Critiques of renewable energy incentives

Renewable Energy (RE) technologies will play a very important role in reducing greenhouse gas emissions, but they alone will not suffice to keep climate change manageable, i.e. in the vicinity of 2°C of global temperature increase. Energy efficiency improvements have been identified as having the largest potential for energy-related carbon dioxide (CO2) emission cuts. The IEA also includes greater nuclear power deployment, as well as carbon capture and storage (CCS) technologies in its climate-friendly scenarios. The question is often raised: is it necessary or even useful to have two distinct types of policies and objectives, one series for promoting RE technologies, and another one directly addressing GHG emissions? Some economists argue that RE incentives are counterproductive when they interfere with a cap-and-trade policy such as the European Union's Emissions Trading System (EU ETS). By lowering the price of carbon, policies that support RE appear to favour more polluting forms of fossil fuels. More importantly perhaps, it is argued that CO2 prices single-handedly drive the optimal deployment of low-carbon technologies, including renewables. According to these scholars, specific renewable policies would not only be redundant but also raise the cost of climate-change mitigation.

This paper critically reviews the arguments relating to the interactions between RE and CO2 policy instruments. It shows that learning should be taken into account when assessing the long-term benefits of achieving reductions that have a high short-term cost but steep learning curve, and which hold the promise of delivering competitive climate-change options later on. Further, the risk that some other mitigation options fall short should motivate policy makers to consider higher-cost options that effectively provide insurance against catastrophic climate change.

This paper also shows that other interactions between RE deployment and climate-change mitigation policies appear through "merit-order" effects on the electricity prices in deregulated markets. These interactions open a whole set of issues relating to the long-term financing of electricity systems, a topic that warrants further research.

The "interaction" argument

In a thought-provoking paper, Bohringer and Rosendahl (2009) claim that "Green Serves the Dirtiest", through a so-called "interaction" effect. RE support policies (quotas in their model - tradeable green certificates or TGC more generally) do, as a first-order effect, reduce the profitability of "black power" (i.e. from fossil fuels), and thus reduce the output from all fossil-fuel producers. However, in a country or group of countries like the EU, where an emissions trading system (ETS) covers the CO2 emissions from electricity production, emission reductions resulting from the deployment of renewables lead to a lower CO2 price. In essence, they reduce the advantage given to efficient combined cycle gas turbines over coal plants. Emissions are not reduced further by RE incentives, as long as the quantitative cap is set once and maintained, insensitive to CO2 prices.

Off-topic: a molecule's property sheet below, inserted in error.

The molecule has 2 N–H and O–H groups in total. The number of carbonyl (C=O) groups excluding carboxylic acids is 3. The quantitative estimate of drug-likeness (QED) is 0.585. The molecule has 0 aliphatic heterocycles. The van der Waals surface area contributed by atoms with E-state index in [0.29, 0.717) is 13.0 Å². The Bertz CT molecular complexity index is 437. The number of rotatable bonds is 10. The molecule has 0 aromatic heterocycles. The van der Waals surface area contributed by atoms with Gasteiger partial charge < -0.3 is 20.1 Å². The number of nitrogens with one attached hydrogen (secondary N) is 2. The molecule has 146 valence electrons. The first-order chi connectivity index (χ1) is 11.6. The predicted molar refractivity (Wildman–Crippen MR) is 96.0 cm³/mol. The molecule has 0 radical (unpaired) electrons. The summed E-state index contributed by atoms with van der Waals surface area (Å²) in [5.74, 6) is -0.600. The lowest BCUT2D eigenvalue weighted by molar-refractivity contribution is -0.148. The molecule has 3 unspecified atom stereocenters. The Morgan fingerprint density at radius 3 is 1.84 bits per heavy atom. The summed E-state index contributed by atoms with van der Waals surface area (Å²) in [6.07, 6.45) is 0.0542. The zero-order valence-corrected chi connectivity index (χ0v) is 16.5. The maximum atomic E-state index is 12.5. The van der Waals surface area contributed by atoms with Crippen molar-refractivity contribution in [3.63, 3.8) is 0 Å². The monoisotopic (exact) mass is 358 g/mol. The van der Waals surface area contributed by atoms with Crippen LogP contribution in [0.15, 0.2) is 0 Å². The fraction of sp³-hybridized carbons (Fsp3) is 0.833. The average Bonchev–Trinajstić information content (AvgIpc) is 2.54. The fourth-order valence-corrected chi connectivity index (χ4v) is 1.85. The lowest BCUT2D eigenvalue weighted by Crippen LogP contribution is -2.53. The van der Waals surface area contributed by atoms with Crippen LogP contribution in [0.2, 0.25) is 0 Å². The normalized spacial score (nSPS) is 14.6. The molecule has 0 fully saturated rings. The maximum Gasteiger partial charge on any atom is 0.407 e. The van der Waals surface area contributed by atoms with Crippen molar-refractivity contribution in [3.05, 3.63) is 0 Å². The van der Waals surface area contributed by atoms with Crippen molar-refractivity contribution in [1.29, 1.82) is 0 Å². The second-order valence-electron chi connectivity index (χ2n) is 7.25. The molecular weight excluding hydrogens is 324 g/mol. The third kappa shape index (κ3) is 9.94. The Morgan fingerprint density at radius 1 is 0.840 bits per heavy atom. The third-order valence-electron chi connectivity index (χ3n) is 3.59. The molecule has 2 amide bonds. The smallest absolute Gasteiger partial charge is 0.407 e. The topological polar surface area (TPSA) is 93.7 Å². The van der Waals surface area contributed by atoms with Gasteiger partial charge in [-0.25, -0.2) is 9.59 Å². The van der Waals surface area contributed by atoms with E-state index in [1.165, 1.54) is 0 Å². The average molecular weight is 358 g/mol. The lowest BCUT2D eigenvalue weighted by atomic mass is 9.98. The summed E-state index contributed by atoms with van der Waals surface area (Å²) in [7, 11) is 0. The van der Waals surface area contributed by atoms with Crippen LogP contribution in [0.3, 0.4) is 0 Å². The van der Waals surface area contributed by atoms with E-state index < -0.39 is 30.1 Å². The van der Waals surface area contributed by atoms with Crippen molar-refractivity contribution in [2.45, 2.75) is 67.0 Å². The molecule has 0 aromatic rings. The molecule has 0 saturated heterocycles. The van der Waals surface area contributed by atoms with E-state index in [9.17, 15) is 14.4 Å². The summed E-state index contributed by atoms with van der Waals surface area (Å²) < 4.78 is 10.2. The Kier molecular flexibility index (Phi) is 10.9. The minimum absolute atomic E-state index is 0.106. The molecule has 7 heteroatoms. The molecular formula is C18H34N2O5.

The model presented in Bohringer and Rosendahl actually reveals something quite different. When the emission constraint is imposed, power production by lignite power (the "dirtiest technology") decreases by 41% if no additional green quota is in place. However, when a green quota is introduced at 23% of total electricity, output from lignite power plants still decreases, but only by 31%. The "benefit for the dirtiest" is not absolute, but clearly relative - an increase of 17% over the scenario with the ETS alone. Therefore, potential investors in coal plants are still confronted with a negative outlook.

The cost-effectiveness argument

Other drivers of RE deployment policies

Solar Panel Basics

Solar Panel Basics

Global warming is a huge problem which will significantly affect every country in the world. Many people all over the world are trying to do whatever they can to help combat the effects of global warming. One of the ways that people can fight global warming is to reduce their dependence on non-renewable energy sources like oil and petroleum based products.

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